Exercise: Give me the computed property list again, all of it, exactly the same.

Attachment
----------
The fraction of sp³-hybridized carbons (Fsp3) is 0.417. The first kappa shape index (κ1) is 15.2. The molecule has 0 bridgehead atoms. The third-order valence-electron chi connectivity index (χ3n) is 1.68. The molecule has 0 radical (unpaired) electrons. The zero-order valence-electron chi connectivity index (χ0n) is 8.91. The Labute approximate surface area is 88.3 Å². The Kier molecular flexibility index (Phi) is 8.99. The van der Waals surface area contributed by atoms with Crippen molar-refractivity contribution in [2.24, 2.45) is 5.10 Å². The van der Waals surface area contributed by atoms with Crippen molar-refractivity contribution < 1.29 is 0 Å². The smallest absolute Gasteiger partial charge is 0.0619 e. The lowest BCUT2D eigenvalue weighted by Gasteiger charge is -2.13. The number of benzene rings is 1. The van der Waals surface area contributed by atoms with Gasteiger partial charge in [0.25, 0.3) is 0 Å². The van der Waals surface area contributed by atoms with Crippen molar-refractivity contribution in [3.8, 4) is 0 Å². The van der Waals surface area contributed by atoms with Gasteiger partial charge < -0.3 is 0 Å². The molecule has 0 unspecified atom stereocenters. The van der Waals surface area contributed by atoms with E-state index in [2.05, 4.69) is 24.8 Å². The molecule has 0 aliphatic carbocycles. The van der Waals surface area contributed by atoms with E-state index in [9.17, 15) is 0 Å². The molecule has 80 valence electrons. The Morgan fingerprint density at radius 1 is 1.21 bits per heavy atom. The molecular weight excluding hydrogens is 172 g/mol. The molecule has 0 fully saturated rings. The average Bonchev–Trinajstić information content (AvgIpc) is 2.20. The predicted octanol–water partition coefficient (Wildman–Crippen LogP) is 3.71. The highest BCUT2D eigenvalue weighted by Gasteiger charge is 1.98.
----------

The fraction of sp³-hybridized carbons (Fsp3) is 0.417. The first kappa shape index (κ1) is 15.2. The molecule has 0 bridgehead atoms. The third-order valence-electron chi connectivity index (χ3n) is 1.68. The molecule has 0 radical (unpaired) electrons. The zero-order valence-electron chi connectivity index (χ0n) is 8.91. The Labute approximate surface area is 88.3 Å². The Kier molecular flexibility index (Phi) is 8.99. The van der Waals surface area contributed by atoms with Crippen molar-refractivity contribution in [2.24, 2.45) is 5.10 Å². The van der Waals surface area contributed by atoms with Crippen molar-refractivity contribution < 1.29 is 0 Å². The smallest absolute Gasteiger partial charge is 0.0619 e. The lowest BCUT2D eigenvalue weighted by Gasteiger charge is -2.13. The number of benzene rings is 1. The van der Waals surface area contributed by atoms with Gasteiger partial charge in [0.25, 0.3) is 0 Å². The van der Waals surface area contributed by atoms with Crippen molar-refractivity contribution in [3.8, 4) is 0 Å². The van der Waals surface area contributed by atoms with Gasteiger partial charge < -0.3 is 0 Å². The molecule has 0 unspecified atom stereocenters. The van der Waals surface area contributed by atoms with E-state index in [2.05, 4.69) is 24.8 Å². The molecule has 0 aliphatic carbocycles. The van der Waals surface area contributed by atoms with E-state index in [9.17, 15) is 0 Å². The molecule has 80 valence electrons. The Morgan fingerprint density at radius 1 is 1.21 bits per heavy atom. The molecular weight excluding hydrogens is 172 g/mol. The molecule has 0 fully saturated rings. The average Bonchev–Trinajstić information content (AvgIpc) is 2.20. The predicted octanol–water partition coefficient (Wildman–Crippen LogP) is 3.71. The highest BCUT2D eigenvalue weighted by Gasteiger charge is 1.98.